James Borrell is a biodiversity scientist and science communicator researching how people and nature can adapt to environmental change.

How to.. Communicate Science (and not be boring)

More important than all the days or weeks (probably months) spent sweating away in the rainforest or lab is who you tell about it. Yes, a tall story about the time you trod on an Anaconda or this guy you knew who dropped a whole bottle of Ethidium Bromide will be gold dust down the pub, but in the world of science if you don’t communicate your work, you may as well have stayed at home.

The good thing about science communication is that it doesn’t have to be dry and technical. a.k.a. You can talk about all the exciting good bits. This is especially true in conservation, because there’s normally a feel good story behind it too.

Why You Should Talk About Science:

1. Talking to each other is how we share ideas and learn about new things. When the topic is something important like conservation or climate change, it’s pretty important that lots of people get the chance to hear about it.

2. It’s always better to hear about science from the person or team who did it (like these guys), than from a chain of Chinese whispers through the media, that’s how facts get muddled up.

3. Plus, the people who did it are likely to be the most passionate about it. Science is always better when it’s passionate.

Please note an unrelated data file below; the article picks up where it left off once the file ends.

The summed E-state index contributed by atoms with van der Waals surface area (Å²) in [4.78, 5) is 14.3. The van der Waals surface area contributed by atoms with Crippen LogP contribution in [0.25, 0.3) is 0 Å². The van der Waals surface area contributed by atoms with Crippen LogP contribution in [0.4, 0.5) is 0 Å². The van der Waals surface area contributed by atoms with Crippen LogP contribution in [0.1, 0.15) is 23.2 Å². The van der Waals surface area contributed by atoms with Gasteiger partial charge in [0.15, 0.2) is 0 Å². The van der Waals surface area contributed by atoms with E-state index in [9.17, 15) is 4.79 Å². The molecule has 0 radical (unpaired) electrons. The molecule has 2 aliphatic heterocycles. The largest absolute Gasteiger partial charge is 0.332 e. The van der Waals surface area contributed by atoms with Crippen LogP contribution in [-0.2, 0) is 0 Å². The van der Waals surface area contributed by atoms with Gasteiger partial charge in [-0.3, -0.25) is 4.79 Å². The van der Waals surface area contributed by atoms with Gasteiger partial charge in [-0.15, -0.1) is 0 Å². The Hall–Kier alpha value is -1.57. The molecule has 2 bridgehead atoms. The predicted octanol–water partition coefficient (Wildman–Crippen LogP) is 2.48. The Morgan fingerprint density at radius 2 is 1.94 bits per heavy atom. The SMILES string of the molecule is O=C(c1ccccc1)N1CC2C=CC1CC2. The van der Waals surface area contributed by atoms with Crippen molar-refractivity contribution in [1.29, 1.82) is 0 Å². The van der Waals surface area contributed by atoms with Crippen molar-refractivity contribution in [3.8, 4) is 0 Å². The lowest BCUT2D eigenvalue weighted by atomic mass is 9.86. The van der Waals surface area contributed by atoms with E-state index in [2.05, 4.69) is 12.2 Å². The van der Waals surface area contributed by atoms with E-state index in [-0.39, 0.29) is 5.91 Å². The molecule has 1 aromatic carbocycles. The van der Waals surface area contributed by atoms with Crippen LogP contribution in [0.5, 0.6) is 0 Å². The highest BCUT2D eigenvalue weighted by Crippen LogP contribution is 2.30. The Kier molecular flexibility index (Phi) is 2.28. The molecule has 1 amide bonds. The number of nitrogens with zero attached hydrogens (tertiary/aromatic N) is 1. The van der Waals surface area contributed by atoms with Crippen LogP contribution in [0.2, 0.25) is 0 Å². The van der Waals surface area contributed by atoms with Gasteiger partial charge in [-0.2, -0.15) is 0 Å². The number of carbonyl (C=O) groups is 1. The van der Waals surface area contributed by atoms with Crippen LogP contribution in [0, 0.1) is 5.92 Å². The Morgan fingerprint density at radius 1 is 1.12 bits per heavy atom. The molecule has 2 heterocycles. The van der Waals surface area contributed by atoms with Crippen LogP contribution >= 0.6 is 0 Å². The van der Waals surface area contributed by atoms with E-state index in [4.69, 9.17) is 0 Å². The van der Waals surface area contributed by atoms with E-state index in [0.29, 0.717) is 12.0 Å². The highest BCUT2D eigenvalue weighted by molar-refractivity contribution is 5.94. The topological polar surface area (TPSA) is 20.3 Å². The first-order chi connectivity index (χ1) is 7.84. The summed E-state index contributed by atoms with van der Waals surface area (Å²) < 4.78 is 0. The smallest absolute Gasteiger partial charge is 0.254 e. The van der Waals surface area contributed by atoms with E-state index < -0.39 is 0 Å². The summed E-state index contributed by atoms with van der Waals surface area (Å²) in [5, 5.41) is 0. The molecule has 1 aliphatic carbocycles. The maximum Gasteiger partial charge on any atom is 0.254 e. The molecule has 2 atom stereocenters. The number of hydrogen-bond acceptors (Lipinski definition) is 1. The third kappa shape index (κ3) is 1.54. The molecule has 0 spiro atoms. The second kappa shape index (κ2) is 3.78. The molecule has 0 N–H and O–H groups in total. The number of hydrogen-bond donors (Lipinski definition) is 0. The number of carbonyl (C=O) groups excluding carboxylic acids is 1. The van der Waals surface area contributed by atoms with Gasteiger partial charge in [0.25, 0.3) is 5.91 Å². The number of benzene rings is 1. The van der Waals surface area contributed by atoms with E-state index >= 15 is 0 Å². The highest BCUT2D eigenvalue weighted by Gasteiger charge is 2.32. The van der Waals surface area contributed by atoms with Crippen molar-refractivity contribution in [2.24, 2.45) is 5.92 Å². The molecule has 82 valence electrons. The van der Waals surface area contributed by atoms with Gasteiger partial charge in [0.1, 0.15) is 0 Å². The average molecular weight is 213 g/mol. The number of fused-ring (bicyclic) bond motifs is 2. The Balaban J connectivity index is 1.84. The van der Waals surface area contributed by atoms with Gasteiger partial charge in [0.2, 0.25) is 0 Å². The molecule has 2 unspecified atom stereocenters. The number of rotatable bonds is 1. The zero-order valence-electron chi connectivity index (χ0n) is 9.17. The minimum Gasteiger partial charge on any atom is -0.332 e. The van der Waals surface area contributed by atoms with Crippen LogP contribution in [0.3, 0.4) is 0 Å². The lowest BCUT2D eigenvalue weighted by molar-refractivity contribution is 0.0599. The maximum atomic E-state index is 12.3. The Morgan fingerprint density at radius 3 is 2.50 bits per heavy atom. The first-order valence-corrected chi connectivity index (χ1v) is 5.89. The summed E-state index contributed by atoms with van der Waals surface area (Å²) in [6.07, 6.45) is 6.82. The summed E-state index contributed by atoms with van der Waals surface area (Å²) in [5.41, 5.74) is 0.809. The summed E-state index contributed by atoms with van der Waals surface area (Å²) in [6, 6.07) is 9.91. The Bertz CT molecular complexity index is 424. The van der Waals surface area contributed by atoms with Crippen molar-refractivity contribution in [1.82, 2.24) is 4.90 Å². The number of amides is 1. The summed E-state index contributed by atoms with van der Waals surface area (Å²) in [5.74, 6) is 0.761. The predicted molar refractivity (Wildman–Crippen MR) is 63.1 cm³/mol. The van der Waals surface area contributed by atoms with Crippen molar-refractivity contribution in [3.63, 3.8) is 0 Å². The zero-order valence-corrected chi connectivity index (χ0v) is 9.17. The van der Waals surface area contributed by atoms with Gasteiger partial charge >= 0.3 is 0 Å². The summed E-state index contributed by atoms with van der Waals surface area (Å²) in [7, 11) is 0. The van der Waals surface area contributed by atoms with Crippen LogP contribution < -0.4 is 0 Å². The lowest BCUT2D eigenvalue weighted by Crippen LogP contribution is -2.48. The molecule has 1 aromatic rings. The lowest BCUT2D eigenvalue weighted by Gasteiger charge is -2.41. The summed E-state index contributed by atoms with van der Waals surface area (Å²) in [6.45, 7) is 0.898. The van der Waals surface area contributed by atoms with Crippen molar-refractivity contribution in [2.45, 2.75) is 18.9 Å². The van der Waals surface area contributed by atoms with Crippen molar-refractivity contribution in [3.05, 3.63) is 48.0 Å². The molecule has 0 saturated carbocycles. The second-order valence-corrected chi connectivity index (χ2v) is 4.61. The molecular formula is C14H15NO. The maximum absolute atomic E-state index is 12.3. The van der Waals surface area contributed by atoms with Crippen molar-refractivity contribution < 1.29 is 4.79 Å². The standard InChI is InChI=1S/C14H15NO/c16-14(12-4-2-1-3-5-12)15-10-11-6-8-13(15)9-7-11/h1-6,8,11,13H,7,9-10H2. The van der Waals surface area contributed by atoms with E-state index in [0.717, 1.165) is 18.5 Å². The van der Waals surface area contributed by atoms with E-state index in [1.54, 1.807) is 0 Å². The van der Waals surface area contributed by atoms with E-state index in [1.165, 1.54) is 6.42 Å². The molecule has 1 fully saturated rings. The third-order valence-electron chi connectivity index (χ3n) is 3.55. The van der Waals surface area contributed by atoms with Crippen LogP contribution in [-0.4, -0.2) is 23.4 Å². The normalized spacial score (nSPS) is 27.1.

Who You Should Tell:

1. Young people easily make the best audience. They’re keen and eager to learn, have the confidence to ask you difficult questions and many will be the scientists of the future. It’s your job to inspire them.

2. Schools and Universities also conveniently bring hundreds of them together in one place everyday, which makes finding an audience much easier. (more on how to get into schools here)

3. There’s also a saying that if you can’t explain your research to a child, then you don’t understand it well enough yourself.

4. Adults are OK too, but often a little stuck in their ways – or dare I say it – cynical? Worth a try though.


How to Tell Your Story (and not be boring):

1. The clue is in the title, tell a story. If you had to wade through a swamp to collect data, then cool! If the whole project was almost called off at the last minute, great! If you cumulatively spent a thousand hours looking down a microscope, then get some sympathy! Make it a little bit real.

2. Don’t exaggerate. Scientists sound cool because they say things in an understated kind of way. Certain parts of your fieldwork might have been a little dangerous, or your discovery might have been quite important, but take it all in your stride.

3. Be Positive. I’m not sure about you, but I would find listening to an hour long talk about how we’ve ruined the world a bit depressing – regardless of how true it might be. It’s much better to use a big carrot and a small stick. There’s always a small hope filled sliver in any story, so focus on that.

4. Show pictures. Of course, include ones of your work, but also ones that show you’re human. Scientists don’t wear white coats all the time. You’re allowed to have fun too.

5. Bring props. Anything will do, but generally the bigger and older the better.

6. Explain how the audience can get involved and encourage them to tell their friends. Can they follow your project online? Can they report in findings? Or join a volunteer project? If you’ve done your job right, you’ll have stuck a balance between inspiring new science, and making it sound entirely achievable.

More Resources for Science Communication

New Scientist: 5 Tips for Communicating Science

FameLab 2011: Tons of tips for Communicating Science

Science Communication for Biodiversity Conservation (in nerdy paper format)

Some Stories about Science that hopefully aren’t too boring



Caiman Hunting in the Amazon




Footage from the Dhofar Mountains